Not your father’s partner programs: How vendors and partners are evolving cloud ecosystems
Chicken or egg first? For partner programs, that makes a big difference
As Intel (Nasdaq: INTC), Microsoft (Nasdaq: MSFT) and Cisco (Nasdaq: CSCO) created the modern computing era in the 1990s, partner programs were at the forefront. The success of these companies and the distributed computing era in general was largely built on the backs of technology and distribution partners. In fact, these companies still rely on partners to drive a majority of their revenue today. The same cannot be said for the cloud era of IT, which was led by the direct sales strategies of top vendors such as Salesforce (NYSE: CRM) and Amazon Web Services (AWS; Nasdaq: AMZN). These two vendors became leaders in their respective cloud markets by selling directly to customers, bypassing distribution partners altogether. Partners are certainly playing a larger role now, but the timing does impact their position in the value chain for cloud. Without a well-defined value-add in the self-service, transactional and passive sales strategies for cloud, partners are forced to create or carve out activities that are both unaddressed by the cloud provider and hold value for the end customer. Rather than traditional IT vendors relying on partners to drive their business, in cloud those partners are on their own in many respects to identify and develop their own value-add. Being creative, developing intellectual property and focusing on the gaps between multivendor solutions are much more important activities for partners in cloud programs compared with traditional ones.
Partners may look the same, but are in fact quite different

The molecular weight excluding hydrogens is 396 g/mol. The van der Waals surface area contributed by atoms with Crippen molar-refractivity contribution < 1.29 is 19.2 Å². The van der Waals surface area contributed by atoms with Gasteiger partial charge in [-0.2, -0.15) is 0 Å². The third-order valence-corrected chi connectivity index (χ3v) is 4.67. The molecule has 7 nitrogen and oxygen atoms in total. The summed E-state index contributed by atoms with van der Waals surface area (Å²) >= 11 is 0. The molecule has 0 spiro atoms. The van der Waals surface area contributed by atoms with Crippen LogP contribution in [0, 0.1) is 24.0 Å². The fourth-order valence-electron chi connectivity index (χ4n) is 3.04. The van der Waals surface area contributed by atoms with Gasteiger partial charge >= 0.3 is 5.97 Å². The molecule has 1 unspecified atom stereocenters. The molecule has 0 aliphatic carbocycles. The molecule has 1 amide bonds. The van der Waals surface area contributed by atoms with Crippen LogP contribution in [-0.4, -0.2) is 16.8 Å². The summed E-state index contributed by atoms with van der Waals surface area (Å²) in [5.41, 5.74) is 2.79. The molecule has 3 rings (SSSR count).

“What does a cloud partner look like?” was a common question as these new cloud-centric programs came to be. It was unclear if a new startup class of born-on-the-cloud partners would come into existence, or if the existing stock of VAR, distributor, MSP, systems integration (SI) and hosting partners would eventually transform their businesses to align with the new cloud business opportunities. As shown in Figure 1, the types of partners participating in new cloud programs is just the first category of changes programs are undergoing. As the answer to what type of partners are needed for these programs comes into view, it is looking like a little bit of the former and a lot of the latter. Cloud-native partners that are focused on consulting, managed services, intellectual property development and cloud solution integration hold a small but important space in the market. The difficult thing for vendors is that there are not very many of these newly formed partners, and to make matters worse, many are being acquired. It is also difficult to spur their creation or fit them into a traditional partner program. While traditional partners are cattle that can be controlled and herded in a consistent direction, cloud-native partners are wilder animals that create, forge and follow their own path. In terms of existing partners changing to focus on cloud solutions, that, too, is a difficult task. The truth is that many traditional VAR-type partners, focused on reselling and implementation activities, may not survive the transition to cloud solutions. Part of this is generationally driven, as many of the baby boomer-owned partner businesses lack the incentive to adapt their business model with retirement looming. Many of these partners will ride the slow decline of traditional IT opportunity until eventually closing their doors. Those traditional partners that do make the transition to a more cloud-focused business model will compose the largest segment of cloud partners. While they may keep the same name, these partners will be operating in a fundamentally different manner compared with traditional partner models.
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